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    1. Hehe. Yes, I had the same problem. Their little faces are so distracting. I remember reading about how Milkweed is toxic to all mammals, and then I read some information about how dogs have had to go the vet after eating Milkweed. I guess that's why monarchs eat it--which has served them well until now--when we've destroyed so much of their natural habitat and the Milkweed plants.

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  8. Great post. It is the grey areas that allow us to be more open-minded and able to consider first before settling on a decision.
    I have some butterfly weed and another milkweed that blew in but has yet to flower.

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    1. Thanks, Patty. It's hard to plan ahead and make choices, but sometimes it really pays off. I sprinkled more Swamp and Whorled Milkweed seeds in my garden recently--hopefully they'll sprout come spring. I also have Butterfly Weed, but it didn't produce seeds--I don't know if the plant will come back next spring.

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  9. You make us think, and that's so good. We don't have a dog, but we do have Boo, our cat..I had no idea that milkweed was poisonous to them. I think that the Monarchs just don't hang out here,I am pretty sure we don't see them, but a flutterby that looks similar. I am doing as much planting with the animals, birds, bees, and other fly by's in mind as I can. So it's always good to find new solutions.

    Jen

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    1. Thanks, Jen. The crisis has certainly made me think about these things lately. I would be sad if my cats ate Milkweed, too, but they're indoor cats. I suppose Donna's right that most dogs and cats would probably take one bite and spit it out. But it's better to be safe than sorry. Take care of your sweet Boo!

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  10. Very interesting thoughts. Setting aside the dog issue though, I think the answer to what you said about the monarchs is black and white and it's all in John Muit's quote. But I am afraid that we are going to spend so much time trying to make it gray that it will be too late.

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    1. Good point, Carolyn. I certainly think of the monarchs as "canaries in the coal mine." Maybe losing them would be sad, but losing their habitat--which supports so many other insects and animals, too--is scary and tragic. Thanks for sharing your wise thoughts.

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  11. Oh my, I just planted some milkweed seeds, but I had no idea they were poisonous to dogs! My dogs generally don't eat anything from my garden--other than Sophie chewing on fresh green beans while I'm picking them:) So I think we'll probably be okay, but I'll be extra careful when they're around the milkweed...that is, if it grows for me.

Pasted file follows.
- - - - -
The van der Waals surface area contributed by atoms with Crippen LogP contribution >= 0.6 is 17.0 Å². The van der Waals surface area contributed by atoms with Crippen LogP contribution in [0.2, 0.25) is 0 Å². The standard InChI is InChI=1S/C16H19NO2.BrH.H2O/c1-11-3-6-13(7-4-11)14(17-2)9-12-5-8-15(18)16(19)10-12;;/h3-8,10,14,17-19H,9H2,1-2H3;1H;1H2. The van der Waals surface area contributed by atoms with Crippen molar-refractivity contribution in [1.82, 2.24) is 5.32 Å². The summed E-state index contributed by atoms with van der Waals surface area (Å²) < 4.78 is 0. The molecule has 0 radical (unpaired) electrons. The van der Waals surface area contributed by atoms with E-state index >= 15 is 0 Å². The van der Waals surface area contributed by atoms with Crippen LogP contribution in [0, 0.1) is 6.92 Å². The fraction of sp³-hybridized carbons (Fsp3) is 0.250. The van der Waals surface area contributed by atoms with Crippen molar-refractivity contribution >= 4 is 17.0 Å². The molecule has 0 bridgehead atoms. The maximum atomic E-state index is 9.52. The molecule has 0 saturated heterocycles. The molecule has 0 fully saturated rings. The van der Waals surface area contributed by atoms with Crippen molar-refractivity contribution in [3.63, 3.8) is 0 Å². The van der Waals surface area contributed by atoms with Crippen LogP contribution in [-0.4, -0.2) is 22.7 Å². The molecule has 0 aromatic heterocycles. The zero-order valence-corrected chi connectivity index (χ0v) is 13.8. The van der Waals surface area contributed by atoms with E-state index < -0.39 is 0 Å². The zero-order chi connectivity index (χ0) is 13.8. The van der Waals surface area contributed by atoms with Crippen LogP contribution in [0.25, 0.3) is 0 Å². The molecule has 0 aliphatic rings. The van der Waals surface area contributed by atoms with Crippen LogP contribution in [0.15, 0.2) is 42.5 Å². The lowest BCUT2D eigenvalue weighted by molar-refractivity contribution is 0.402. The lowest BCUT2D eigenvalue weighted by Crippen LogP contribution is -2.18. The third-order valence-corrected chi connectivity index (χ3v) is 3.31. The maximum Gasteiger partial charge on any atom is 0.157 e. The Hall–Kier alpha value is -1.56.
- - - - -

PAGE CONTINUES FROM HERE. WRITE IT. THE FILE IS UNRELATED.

I wouldn't plant milkweed at all if it weren't for the Monarchs; they may not be "man's best friend," but they are such beautiful, fragile creatures that symbolize so many different things, including hope and rebirth. I can't imagine what life would be like if we lost both of those ideas.

    By the way, have you ever read Barbara Kingsolver's "Flight Behavior"? A great book, and one I know you would enjoy.

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    1. Better safe than sorry, I guess. Sophie sounds like a well-behaved dog. ;) I have friends who say their dogs chew on everything! I didn't plant Milkweed until this year, because I didn't think any Milkweed would do very well in shade. But I found a spot in dappled sun where it thrived, and it did attract the monarchs! No sign of eggs, but maybe next year when the plants are more established. "Flight Behavior" is on my book club's reading list this year--I'm looking forward to reading it!

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  12. How beautifully written. As my mother always said, the older we get, the more gray we see. She wasn't talking about her hair either. Thank you for this. I'm going to post it on Facebook and everywhere else. BTW, I have dogs and milkweed. The dogs have never touched it. There are so many poisonous things out there anyway.

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    1. Thank you for your kind comment, Dee. Yes, I would have to agree with your mom, and I think we could all learn a lot by considering the gray in our own lives and in others'. Good to know your dogs don't go for the Milkweed!

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  13. I have many poisonous plants in my garden. I always assumed that creatures (all but humans) are hard-wired to know what is good for them and what to avoid. It could be that we have bred that instinct out of some dogs (shame on us). We're cat people, and Sami is much too smart to nibble on the wrong things out there. I have heard of animals harmed by eating something familiar that had been treated with pesticides (a duck dining on slugs that had been poisoned).